When? : Late fall, winter
and spring is the preferred time to visit the Mojave desert, summer is just too
Due note 1: Water - Always take
more than what you think you need, this is desert and temperature can be hot,
in summer this is extremely hot environment.
Due note 2: Drive with enough
fuel, no gas station in Mojave National Preserve
Due note 3: No cellular reception
in Mojave National Preserve (you may have receptions near the main Highways). If
you are using cellular map with GPS make sure you download the map in advance
where you have cell reception (Wi-Fi connectivity is preferred).
I did manage to
get reception from the dune hill top.
Due note 4: Although not
paved the road from the main road to the parking lot and trailhead is well maintained
and can be done by any car.
Due note 5: No fee or
permit is required to hike to Kelso Dunes.
Due note 6: At the
trailhead roadside parking there is a restroom, no water.
Due note 7: No overnight
sleeping is allowed at the trailhead. There is a primitive campground site 1
mile from the trailhead.
Due note 8: Mojave
National Preserve does not permit any ATV or other off-road only vehicle and
the dunes are completely off for any vehicle.
Due note 9: During winter
month, bring with you few warm cloths, you may get warm during the day hike,
but you will need them once reaching the dune top at a cold evening.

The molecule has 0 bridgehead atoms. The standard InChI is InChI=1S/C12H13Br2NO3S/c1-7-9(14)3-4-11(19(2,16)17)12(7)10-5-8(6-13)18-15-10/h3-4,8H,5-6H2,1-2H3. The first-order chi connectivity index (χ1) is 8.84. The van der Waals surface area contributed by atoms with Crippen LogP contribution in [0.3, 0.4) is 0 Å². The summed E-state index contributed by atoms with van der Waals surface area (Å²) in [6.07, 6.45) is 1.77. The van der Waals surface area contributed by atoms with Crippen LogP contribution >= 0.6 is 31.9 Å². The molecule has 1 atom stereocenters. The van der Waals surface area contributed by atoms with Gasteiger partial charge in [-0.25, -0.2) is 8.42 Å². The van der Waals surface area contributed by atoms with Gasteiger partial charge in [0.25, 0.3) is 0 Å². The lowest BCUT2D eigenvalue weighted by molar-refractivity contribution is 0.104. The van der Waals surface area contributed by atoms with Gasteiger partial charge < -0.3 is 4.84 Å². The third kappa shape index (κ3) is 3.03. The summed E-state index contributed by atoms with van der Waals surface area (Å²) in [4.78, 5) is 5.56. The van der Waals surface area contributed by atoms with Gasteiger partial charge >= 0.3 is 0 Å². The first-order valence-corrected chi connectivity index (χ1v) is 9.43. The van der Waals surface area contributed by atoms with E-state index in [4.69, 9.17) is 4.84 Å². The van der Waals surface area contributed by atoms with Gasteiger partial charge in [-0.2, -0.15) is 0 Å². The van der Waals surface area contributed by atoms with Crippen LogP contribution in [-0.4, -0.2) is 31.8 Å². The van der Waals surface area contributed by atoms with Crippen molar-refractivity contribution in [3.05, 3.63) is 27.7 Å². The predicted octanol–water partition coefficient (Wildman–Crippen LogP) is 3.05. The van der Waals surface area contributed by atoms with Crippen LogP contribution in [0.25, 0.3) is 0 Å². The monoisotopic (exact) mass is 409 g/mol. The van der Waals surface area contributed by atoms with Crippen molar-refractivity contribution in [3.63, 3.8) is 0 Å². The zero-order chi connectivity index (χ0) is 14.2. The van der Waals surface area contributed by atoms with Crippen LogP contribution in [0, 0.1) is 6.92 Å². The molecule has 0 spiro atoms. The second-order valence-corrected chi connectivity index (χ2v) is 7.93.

On the other hand,
at summer month the temperatures can be extremely hot.
Due note 10: I highly
recommend visiting the dunes for the sunset.
Do not forget
to bring flashlight with you. Make sure you see and remember the direction of
the parking lot (visible from the dune top). Once getting off the dune hill
into the desert below the car parking is not visible and at darkness you can
miss the right path in the send.
My thoughts: I visit here
several times and I really enjoy my time here, highly recommended place to
Last time when I
visit here (Jan 2022) there were only 15 other cars in the parking lot, I stay late
after sunset and had the dunes all to myself. The following morning, I wake up early
before sunrise and hike in the dark to the top of the tallest dune, sunrise was
as impressive as sunset, and I was the only one out there.
The Kelso Dunes
cover 45 square miles and rise 650 feet above the desert floor. The 3-mile
round trip hike from the trailhead to the top dune features fantastic views of
the surrounding sea of dunes and mountain peaks far away to the west and to the
The hiking trail
start from the parking area, the farther you go inside the dunes the trail fork
into many directions. The wind constantly reshapes the dunes, preventing the
formation of a permanent trail.
No matter how
you go, just aim right of the tallest dune hilltop, do not go directly into the
summit direction. This dune slope is very difficult to climb, but rather aim
your way to a lower section of the sand dune ridge.
As you progress
the dune will start to have less vegetation cover and become sandier.
minutes of walking, you will start up the steeper slopes section of the hike, your
steps will become strenuous.
Once you will
reach the dune ridge on it lower section you will turn left on the narrow dune
ridge and climb to the dune summit above you.
Although only 1.5
mile away from the parking lot the hike to the top of the dune can take you 45
to 60 minutes.
If you stay at
the top of the dune until sunset make sure you are heading to the exact
direction of the car parking, anyhow if you miss it keep hiking south until you
will hit the road, as long as you are not confusing and climbing back on the tall
dunes you can’t miss it.
There is no doubt that Kelso Dunes is one of the best attractions in the Mojave National
Preserve, do not miss it.